While we can always make mistakes reading into the Torah something in the current news, and vice versa, we also cannot shy away from the invitation of profound synchronicities, like the fact that we in synagogue read about the "new king" being inaugurated as the women protest, as something very similar (with a million women) is happening outside the sanctuary walls. When we bring our minds to modern application or comparison, we bring our commentators and our critical thinking skills. I bring three "Rashi's" or traditional interpretations of our parashah. First, Exodus or "Shemot/Names" starts with the names of individual Hebrews, not a collective term like "the Hebrews," because God calls us to see actual individuals when we make generalizations about groups, rather than, like Pharoah, making generalizations only. Second, the new king does not ackowledge the contributions of the invidual Hebrews, their patriotism, and their hatred of the enemies of Egypt despite coming from those regions. And third, that in his fear mongering that the Hebrews are essentially refugees from the Syrian area-- and therefore will "join with" those enemies of Egypt to bring down the country-- Pharaoh actually weakens his country so much that his own prophecy comes true, first in the plagues and then, generations later, the resulting weakened Egypt falling to those (Assyrian) enemies from the north [who destroy and exile the Israelites as well].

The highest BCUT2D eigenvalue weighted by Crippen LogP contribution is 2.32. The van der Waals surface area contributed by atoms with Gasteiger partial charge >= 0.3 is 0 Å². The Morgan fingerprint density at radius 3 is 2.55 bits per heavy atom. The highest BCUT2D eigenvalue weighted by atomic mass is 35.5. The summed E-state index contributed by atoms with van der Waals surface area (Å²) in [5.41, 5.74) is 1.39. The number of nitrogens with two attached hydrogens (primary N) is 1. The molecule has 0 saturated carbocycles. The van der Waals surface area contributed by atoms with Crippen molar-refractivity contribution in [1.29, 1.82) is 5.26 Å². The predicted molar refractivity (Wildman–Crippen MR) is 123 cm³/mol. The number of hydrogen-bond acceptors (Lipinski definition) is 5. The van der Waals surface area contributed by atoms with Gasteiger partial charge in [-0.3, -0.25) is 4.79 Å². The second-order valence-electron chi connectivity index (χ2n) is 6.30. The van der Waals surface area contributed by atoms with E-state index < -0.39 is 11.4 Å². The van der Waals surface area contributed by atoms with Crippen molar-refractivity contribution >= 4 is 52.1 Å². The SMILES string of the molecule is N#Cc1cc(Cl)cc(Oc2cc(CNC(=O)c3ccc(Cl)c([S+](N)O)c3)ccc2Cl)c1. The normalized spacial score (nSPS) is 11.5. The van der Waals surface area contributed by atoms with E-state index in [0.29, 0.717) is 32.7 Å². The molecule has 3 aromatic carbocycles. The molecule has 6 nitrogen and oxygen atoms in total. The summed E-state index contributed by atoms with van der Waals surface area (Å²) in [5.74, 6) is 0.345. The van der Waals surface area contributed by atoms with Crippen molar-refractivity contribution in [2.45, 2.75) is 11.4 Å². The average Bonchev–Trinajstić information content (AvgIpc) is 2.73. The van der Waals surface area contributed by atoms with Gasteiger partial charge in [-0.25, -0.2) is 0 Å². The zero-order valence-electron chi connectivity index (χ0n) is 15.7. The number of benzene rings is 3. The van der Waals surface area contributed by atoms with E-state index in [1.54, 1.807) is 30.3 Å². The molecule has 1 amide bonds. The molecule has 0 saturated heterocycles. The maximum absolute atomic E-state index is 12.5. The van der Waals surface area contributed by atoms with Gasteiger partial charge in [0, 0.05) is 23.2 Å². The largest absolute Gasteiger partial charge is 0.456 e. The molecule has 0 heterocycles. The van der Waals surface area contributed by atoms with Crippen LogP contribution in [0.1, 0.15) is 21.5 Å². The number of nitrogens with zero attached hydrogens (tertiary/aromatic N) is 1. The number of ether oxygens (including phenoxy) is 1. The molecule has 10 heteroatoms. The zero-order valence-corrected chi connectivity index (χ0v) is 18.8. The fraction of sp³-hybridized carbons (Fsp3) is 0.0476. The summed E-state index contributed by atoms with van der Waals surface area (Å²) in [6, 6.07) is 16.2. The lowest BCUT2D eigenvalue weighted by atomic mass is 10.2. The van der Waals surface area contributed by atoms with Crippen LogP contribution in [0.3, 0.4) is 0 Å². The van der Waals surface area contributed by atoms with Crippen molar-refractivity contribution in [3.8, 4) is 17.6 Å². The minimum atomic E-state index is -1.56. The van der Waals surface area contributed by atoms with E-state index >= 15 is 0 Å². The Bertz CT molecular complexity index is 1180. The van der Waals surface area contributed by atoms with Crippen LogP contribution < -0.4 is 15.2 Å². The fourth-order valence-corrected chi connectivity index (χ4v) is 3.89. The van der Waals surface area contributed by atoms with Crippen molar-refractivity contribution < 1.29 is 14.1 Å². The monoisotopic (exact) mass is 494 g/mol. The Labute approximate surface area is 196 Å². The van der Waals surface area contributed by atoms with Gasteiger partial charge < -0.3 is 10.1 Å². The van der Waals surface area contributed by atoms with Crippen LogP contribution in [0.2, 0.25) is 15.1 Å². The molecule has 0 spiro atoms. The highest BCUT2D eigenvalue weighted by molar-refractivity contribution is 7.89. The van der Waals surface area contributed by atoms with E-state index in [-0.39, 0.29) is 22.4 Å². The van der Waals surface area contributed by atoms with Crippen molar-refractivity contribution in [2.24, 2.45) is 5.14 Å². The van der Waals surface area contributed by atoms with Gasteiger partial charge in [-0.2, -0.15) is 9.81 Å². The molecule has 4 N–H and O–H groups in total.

We think of the enslavement of the Israelites in Egypt as "the enslavement," but didn't the Egyptians own slaves prior to that (albeit of a different kind)? I look at a Rashi which places the "enslavement" (or en-serf-ment --same word in Hebrew) of the Egyptians by Joseph as the middle step in two enslavements, first Egypt's everyday slavery -- in the ancient world slavery was the inevitable consequence of unpayable debt-- and second the reactive enslavement of the Israelites as the supposed cause of Egypt's decline. I see a parallel in American society from our initial enslavement of Africans and African-Americans to our recent reactive blaming of our decline on people of color rather than on our own national debt and lack of future planning. I make that case while remembering the close relationship of Dr. Martin Luther King and Rabbi Abraham Joshua Heschel, as recorded by Heschel's daughter, Susannah.